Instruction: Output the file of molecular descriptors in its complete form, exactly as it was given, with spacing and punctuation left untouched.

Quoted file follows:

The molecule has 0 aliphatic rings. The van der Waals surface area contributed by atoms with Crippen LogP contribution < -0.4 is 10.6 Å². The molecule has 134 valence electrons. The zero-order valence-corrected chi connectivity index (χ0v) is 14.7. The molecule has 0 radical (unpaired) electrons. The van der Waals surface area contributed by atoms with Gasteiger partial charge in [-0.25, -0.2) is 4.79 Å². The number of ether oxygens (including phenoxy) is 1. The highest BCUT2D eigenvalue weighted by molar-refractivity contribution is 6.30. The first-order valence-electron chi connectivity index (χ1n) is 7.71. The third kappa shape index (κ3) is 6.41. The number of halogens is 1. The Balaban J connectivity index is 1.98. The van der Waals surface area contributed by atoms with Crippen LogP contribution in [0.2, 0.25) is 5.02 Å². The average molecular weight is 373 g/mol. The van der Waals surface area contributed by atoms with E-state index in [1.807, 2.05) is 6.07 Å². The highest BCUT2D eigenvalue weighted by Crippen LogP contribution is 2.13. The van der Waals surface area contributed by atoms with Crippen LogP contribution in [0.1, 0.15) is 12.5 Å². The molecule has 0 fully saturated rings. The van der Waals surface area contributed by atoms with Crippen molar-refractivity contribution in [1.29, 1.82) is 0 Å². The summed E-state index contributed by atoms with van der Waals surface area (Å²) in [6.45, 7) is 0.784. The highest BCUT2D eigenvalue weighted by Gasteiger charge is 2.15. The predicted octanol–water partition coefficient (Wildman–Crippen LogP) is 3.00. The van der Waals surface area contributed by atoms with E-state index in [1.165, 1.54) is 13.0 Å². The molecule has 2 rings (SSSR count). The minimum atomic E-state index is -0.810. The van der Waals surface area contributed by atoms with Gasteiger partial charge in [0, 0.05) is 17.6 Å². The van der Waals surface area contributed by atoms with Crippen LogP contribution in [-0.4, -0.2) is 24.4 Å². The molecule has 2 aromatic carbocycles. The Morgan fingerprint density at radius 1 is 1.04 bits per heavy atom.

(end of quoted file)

The molecule has 0 aliphatic rings. The van der Waals surface area contributed by atoms with Crippen LogP contribution < -0.4 is 10.6 Å². The molecule has 134 valence electrons. The zero-order valence-corrected chi connectivity index (χ0v) is 14.7. The molecule has 0 radical (unpaired) electrons. The van der Waals surface area contributed by atoms with Gasteiger partial charge in [-0.25, -0.2) is 4.79 Å². The number of ether oxygens (including phenoxy) is 1. The highest BCUT2D eigenvalue weighted by molar-refractivity contribution is 6.30. The first-order valence-electron chi connectivity index (χ1n) is 7.71. The third kappa shape index (κ3) is 6.41. The number of halogens is 1. The Balaban J connectivity index is 1.98. The van der Waals surface area contributed by atoms with Crippen LogP contribution in [0.2, 0.25) is 5.02 Å². The average molecular weight is 373 g/mol. The van der Waals surface area contributed by atoms with E-state index in [1.807, 2.05) is 6.07 Å². The highest BCUT2D eigenvalue weighted by Crippen LogP contribution is 2.13. The van der Waals surface area contributed by atoms with Crippen LogP contribution in [0.1, 0.15) is 12.5 Å². The molecule has 0 fully saturated rings. The van der Waals surface area contributed by atoms with Crippen molar-refractivity contribution in [1.29, 1.82) is 0 Å². The summed E-state index contributed by atoms with van der Waals surface area (Å²) in [6.45, 7) is 0.784. The highest BCUT2D eigenvalue weighted by Gasteiger charge is 2.15. The predicted octanol–water partition coefficient (Wildman–Crippen LogP) is 3.00. The van der Waals surface area contributed by atoms with E-state index in [1.165, 1.54) is 13.0 Å². The molecule has 2 rings (SSSR count). The minimum atomic E-state index is -0.810. The van der Waals surface area contributed by atoms with Gasteiger partial charge in [0, 0.05) is 17.6 Å². The van der Waals surface area contributed by atoms with Crippen LogP contribution in [-0.4, -0.2) is 24.4 Å². The molecule has 2 aromatic carbocycles. The Morgan fingerprint density at radius 1 is 1.04 bits per heavy atom.